Electric Cars Could Provide A Spark For Tourism

Published: Wed 10 Jun 2020 10:31 AM
Electric cars could help the tourism industry improve its impacts on local communities and environments and become a renewed source of pride for New Zealand, Lincoln University post-doctoral researcher Dr Helen Fitt says.
Dr Fitt has launched a research project that will look at the potential to use non-polluting electric vehicles in tourism.
“Tourism generates a substantial amount of movement around New Zealand and now we have an opportunity to think about how we can make that movement work better for us.”
Dr Fitt would really like to hear from electric vehicle owners who are interested in being involved in the research.
“We want to hear about people’s experiences of using their EVs to travel around New Zealand so that we can start thinking about how to make the most of the opportunities open to us as we reboot tourism and encourage Kiwis to explore their own backyards.”
“Almost all the research done on electric vehicle use so far has focused on routine trips, like commuting, in urban areas.
“We have a real opportunity here to give our recovering tourism industry a spark of something new, exciting, and globally significant. It’s clearly not the only thing our tourism industry needs right now, but it might be one piece of the puzzle.”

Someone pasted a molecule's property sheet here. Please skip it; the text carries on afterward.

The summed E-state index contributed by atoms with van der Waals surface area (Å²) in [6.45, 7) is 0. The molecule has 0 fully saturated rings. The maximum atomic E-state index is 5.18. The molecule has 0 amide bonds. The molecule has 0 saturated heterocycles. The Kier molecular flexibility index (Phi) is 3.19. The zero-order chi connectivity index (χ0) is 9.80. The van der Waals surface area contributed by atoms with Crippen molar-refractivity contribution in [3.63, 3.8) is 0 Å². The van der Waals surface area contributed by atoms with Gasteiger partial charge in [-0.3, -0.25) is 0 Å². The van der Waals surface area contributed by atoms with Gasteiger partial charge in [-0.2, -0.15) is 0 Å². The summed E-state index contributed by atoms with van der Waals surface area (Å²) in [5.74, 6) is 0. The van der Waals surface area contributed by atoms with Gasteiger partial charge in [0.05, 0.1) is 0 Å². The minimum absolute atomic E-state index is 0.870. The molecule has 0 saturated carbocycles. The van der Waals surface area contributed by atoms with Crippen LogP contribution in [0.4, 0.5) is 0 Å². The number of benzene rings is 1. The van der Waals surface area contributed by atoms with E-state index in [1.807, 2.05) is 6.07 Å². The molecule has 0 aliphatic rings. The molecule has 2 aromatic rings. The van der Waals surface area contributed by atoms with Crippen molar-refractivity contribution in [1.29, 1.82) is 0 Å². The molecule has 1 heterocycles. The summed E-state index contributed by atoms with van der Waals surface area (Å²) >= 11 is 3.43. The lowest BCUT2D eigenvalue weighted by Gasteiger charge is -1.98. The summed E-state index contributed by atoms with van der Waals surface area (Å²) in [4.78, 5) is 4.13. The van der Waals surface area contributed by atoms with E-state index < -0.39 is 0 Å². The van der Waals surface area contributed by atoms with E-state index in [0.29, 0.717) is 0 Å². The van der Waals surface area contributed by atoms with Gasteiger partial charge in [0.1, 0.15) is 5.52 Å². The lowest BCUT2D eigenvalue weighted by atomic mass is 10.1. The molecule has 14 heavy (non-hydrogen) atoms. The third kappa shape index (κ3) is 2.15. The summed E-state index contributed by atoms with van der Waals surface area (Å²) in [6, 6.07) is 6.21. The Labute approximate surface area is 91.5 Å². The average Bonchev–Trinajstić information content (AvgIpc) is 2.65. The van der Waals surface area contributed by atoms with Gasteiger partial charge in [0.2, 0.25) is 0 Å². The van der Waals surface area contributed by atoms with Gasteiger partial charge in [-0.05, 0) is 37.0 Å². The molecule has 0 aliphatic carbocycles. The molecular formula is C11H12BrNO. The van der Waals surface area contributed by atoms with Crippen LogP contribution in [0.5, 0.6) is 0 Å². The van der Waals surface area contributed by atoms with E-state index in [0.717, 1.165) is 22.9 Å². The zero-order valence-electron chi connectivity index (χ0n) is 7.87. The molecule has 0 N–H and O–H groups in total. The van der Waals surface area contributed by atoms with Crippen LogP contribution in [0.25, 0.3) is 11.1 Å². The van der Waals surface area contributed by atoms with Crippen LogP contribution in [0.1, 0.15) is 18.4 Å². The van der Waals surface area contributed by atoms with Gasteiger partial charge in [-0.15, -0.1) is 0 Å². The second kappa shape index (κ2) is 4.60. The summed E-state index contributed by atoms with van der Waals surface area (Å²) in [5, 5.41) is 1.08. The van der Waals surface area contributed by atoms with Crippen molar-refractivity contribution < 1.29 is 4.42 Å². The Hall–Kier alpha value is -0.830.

She said recent reductions in car use during lockdown have improved local air quality and generated lots of interest in cleaner transport.
“While we’ve all been busily staying at home to save lives from COVID-19, we’ve probably also reduced deaths associated with poor air quality.”
A 2012 Health and Air Pollution in New Zealand report estimated that air pollution from traffic results in 256 premature deaths a year.[1]
As we work towards economic recovery, Dr Fitt says, it would make a lot of sense to think about how we can make our transport systems better...better for health, for the environment, and for society.
“EVs won’t solve all our transport problems; they won’t fix congestion and they’re unlikely to reduce the holiday road toll, but they could make our air cleaner”, reported Dr Fitt.
People interested in the research are encouraged to contact Dr Fitt at

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